THE VILLAGE HISTORY:
Margaretha Reuter emigrated to Victoria with her sister Katharina, as she had done most things with her sister in the twenty-two years since the younger girl was born in 1835, three years after her own birth on 14th July 1832. The deaths of the two boys and a girl born before Margaretha had left a large gap in age between the older brothers and the sisters, throwing them even closer together. After their father, Johann Georg Reuter I, died late in 1851 and their mother followed barely six months later, Margaretha and Katharina had to take stock of the future. Their elder brother Christoph had married in Scotland and later went to the Victorian goldfields. The two sisters, like other apprehensive young women in Nieder-Weisel, decided to join the swelling ranks of the emigrants. Like most, they chose to go to Victoria.
The girls did not travel with other Nieder-Weisel emigrants but with a family named Bier. They left Liverpool on 5th September 1856 on the "Arcadia" and reached Melbourne two days before the New Year revelries began; no doubt they took part in some of the celebrations before heading off to Ballarat to meet up with many of their friends.
All the mining centres offered work opportunities as domestics in hotels or private homes for young women, so the sisters should have had no problems in supporting themselves while they set about the main objective of finding marriage partners. They made their way west towards Ararat where, within a year of their arrival, Margaretha had made her choice. In May 1858 she was married to the German immigrant Johannes Maibacher. Johannes reached Victoria on "South Carolina" in July 1855 as part of a group which comprised Johann Georg Reuss and his family, and a Wilhelmina Heinz, 17 (who would die in childbirth in Ballarat in February 1858).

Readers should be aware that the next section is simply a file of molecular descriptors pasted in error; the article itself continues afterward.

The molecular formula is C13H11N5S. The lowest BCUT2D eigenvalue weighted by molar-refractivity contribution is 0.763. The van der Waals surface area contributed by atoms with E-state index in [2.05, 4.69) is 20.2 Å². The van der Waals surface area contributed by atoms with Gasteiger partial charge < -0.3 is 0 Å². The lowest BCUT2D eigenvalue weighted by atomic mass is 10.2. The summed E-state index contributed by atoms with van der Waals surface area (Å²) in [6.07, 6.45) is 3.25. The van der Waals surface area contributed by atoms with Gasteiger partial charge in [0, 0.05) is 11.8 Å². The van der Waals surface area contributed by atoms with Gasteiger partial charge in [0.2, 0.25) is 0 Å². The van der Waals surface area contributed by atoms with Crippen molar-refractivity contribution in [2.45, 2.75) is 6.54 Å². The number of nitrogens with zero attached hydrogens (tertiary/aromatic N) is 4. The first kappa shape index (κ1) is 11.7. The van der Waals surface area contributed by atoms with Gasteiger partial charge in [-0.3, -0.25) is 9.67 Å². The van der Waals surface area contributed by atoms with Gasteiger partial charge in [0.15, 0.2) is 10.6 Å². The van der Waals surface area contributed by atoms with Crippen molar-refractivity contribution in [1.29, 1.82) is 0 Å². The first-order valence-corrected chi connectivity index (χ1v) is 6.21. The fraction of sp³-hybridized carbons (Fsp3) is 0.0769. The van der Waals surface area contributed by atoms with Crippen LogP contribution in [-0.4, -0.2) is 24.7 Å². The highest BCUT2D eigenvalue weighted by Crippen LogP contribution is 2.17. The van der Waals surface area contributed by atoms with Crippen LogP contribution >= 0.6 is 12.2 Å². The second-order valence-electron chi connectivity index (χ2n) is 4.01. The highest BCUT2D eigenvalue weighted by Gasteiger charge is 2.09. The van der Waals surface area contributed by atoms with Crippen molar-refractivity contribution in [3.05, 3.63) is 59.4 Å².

In early 1861 Margaretha gave birth to her first daughter, sponsored by her sister Katharina. Soon after this event they went from Ararat to Raglan, north of Beaufort. Their friend Jakob Riegelhuth was also mining here and in 1863 Johannes had the unhappy task of helping to bury Georg Riegelhuth, his 10 year old son. The next year, Margaretha gave her husband his first son, John Frederick; he was born in Waterloo. He would be the only son as Margaretha had no more children - she became a widow four years later when her husband died on 27th July 1874 at the age of only 44. Johannes, son of Philipp and Elisabetha Maibacher, was interred in the Beaufort cemetery two days later.
Margaretha was very fortunate that her sister was on hand to help her through the difficult task of raising her little family. No doubt she felt that her efforts were worthwhile when all three of her children married and settled in the district. The enduring friendship between the Maibacher and the Nothnagel families was further strengthened when Margaretha's daughter Katherine married Valentine Nothnagel in 1878. Their son, George Philip, was the first of 22 grandchildren who would help give purpose and meaning to Margaretha's 41 long years of widowhood.
Margaretha's sister and lifelong companion died in 1911, and her own long and active life finished its course four years later. She died on 15th July 1915, just one day after her 83rd birthday, and she was buried with her husband the next day. She had lived in Victoria for almost 60 years.